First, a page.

A War for God-Fearing Peoples

Thomas J. Cottle is a professor of education at Boston University.

I always watch the State of the Union address. Cynically, I tell myself it's an exercise in public relations, like the Super Bowl advertisements. Moreover, it is a preview of what the next presidential campaign probably will sound like.

Sometimes I find myself counting the number of occasions people interrupt the speech with applause and compare that number to the occasions they applaud and rise to their feet. I imagine there is something portentous about this ratio.

I also count the number of literary or historical references made by the president. Then I give one point for each reference to Abraham Lincoln, Franklin Roosevelt, Winston Churchill or Robert Frost, and two points to anyone I cannot remember having been referred to by another president.

There may be something of significance in President Bush's State of the Union address this year inasmuch as there was not a reference to anyone.

Somewhere along the middle of the speech, when the president got to the meat-and-potatoes section, I tried not to be frightened by what he was saying.

The economic chapters are easy. He says what he thinks we want to hear: Read my lips and all that jazz. Some policy is mentioned that has never worked to boost the economy, so we'll try it again.

Was it Einstein who said that insanity is doing the same thing the same way and expecting different results?

But I do get frightened when the president speaks of war, and going it alone. A childlike instinct kicks in, and I ask myself: What if China or Russia decided that we were the most dangerous country in the world because we have weapons of mass destruction and are prepared to use them?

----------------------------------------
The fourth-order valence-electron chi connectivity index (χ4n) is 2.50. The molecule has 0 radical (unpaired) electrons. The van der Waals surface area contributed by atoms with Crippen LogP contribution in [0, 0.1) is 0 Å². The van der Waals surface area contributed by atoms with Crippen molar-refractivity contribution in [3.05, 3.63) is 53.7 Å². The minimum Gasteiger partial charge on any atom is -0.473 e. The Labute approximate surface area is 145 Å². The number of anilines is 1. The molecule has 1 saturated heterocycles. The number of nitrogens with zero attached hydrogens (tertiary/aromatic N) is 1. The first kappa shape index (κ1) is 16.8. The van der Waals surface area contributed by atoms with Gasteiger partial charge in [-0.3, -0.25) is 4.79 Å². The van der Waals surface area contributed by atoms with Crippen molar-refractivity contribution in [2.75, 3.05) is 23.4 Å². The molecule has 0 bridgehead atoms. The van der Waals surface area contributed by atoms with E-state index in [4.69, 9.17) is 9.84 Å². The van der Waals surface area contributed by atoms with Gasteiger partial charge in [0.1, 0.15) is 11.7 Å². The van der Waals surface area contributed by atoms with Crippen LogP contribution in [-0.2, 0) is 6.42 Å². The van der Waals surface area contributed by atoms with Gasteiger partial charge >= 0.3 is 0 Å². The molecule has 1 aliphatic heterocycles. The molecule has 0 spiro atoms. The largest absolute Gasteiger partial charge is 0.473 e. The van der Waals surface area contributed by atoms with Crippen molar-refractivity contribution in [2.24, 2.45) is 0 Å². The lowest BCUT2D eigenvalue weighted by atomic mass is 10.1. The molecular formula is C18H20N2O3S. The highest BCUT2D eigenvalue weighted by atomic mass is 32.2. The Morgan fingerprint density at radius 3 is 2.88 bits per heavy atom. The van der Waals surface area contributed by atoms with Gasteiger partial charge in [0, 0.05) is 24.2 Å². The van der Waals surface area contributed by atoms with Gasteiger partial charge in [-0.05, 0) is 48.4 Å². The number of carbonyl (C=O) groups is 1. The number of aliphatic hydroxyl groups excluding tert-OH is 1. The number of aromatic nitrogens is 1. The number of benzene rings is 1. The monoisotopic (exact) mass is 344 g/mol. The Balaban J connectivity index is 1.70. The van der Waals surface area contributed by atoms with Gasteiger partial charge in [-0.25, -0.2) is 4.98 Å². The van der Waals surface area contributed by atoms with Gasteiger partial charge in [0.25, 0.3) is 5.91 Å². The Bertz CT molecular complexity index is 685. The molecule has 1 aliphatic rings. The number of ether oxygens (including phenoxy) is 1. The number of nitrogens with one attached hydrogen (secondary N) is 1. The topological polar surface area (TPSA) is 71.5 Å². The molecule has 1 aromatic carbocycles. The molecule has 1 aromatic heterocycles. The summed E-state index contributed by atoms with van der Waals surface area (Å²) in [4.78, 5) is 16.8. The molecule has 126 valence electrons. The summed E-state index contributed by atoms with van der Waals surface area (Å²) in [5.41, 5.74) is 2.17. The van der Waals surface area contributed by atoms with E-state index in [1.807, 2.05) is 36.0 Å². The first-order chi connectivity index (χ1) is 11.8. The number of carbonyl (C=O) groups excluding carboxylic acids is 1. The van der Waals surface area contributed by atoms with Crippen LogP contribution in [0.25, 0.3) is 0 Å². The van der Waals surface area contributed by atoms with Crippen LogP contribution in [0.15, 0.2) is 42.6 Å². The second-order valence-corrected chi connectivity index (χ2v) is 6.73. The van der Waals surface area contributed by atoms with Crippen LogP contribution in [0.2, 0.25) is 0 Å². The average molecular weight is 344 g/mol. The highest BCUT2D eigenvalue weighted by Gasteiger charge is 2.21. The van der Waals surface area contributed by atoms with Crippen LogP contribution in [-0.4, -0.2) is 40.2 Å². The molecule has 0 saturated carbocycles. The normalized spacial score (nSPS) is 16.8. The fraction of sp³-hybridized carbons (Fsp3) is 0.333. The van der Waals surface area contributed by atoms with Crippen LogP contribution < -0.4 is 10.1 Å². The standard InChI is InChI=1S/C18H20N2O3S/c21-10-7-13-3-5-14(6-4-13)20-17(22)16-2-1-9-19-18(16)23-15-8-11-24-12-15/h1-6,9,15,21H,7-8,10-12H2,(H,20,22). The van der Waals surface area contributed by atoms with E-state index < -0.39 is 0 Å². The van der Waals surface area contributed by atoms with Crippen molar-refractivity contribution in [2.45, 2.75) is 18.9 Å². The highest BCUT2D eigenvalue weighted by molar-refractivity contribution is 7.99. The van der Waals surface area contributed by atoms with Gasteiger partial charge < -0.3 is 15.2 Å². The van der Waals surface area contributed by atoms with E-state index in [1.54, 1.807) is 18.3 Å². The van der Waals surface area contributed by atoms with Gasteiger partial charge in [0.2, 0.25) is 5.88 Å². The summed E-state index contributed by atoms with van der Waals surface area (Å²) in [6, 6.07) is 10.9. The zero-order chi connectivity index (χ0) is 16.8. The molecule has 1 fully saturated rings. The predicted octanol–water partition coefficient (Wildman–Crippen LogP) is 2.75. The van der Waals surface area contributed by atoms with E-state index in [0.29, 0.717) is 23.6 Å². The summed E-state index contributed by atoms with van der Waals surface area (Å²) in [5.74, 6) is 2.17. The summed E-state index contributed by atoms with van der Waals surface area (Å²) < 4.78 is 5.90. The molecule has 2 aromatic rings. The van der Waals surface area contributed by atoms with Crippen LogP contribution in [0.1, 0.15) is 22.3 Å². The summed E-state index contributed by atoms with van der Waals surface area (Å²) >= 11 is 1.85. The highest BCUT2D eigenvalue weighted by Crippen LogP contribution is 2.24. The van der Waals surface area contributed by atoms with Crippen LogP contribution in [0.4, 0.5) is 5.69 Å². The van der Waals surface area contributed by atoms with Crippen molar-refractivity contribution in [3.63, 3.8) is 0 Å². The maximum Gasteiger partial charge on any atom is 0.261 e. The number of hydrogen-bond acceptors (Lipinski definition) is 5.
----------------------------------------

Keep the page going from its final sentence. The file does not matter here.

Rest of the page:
What if they offered to the U.N. Security Council, as smoking guns, Hiroshima and Nagasaki?

These sorts of thoughts I have to put out of my head. They're either too painful or un-American.

But the president in this year's speech has left us with a dilemma. On the one hand, the God of the terrorists promises a place in heaven and 70 vestal virgins to those who strap a bomb to themselves and blow up some people.

On the other hand, the president says our God created liberty.

It's the Crusades all over again. They're back, exactly as Andre Malraux predicted.

Decades ago, Malraux, who died in 1976, said the 21st century would be the bloodiest in the history of humankind, and the conflicts would all revolve around God.

It's the same rhetoric I heard as a child when someone was angry with me: "What in God's name," they would shout, "were you thinking?"

So there's the vexing dilemma: the God of liberty or the other?

Of course I lean toward liberty, but there are some interesting questions to ask our God. Like, why did you leave all those people out when your were creating all that liberty? Didn't you see them?

I think I'd also have to ask why thoughtful theologians never get drawn into these sorts of dilemmas.

I went to bed after this State of the Union address more than just a little frightened. It is the same feeling I always get when I hear about the death of a child somewhere in the world, and I wonder whether I could ever live through that sort of unthinkable ordeal.

So I simply flushed the entire image out of my mind.

Before falling asleep, however, I thought of a brief passage in George Steiner's autobiography, "Errata." Steiner doesn't linger all that long on the thought; he merely wonders aloud whether there has ever been a ruler leading people into battle under the banner of agnosticism.

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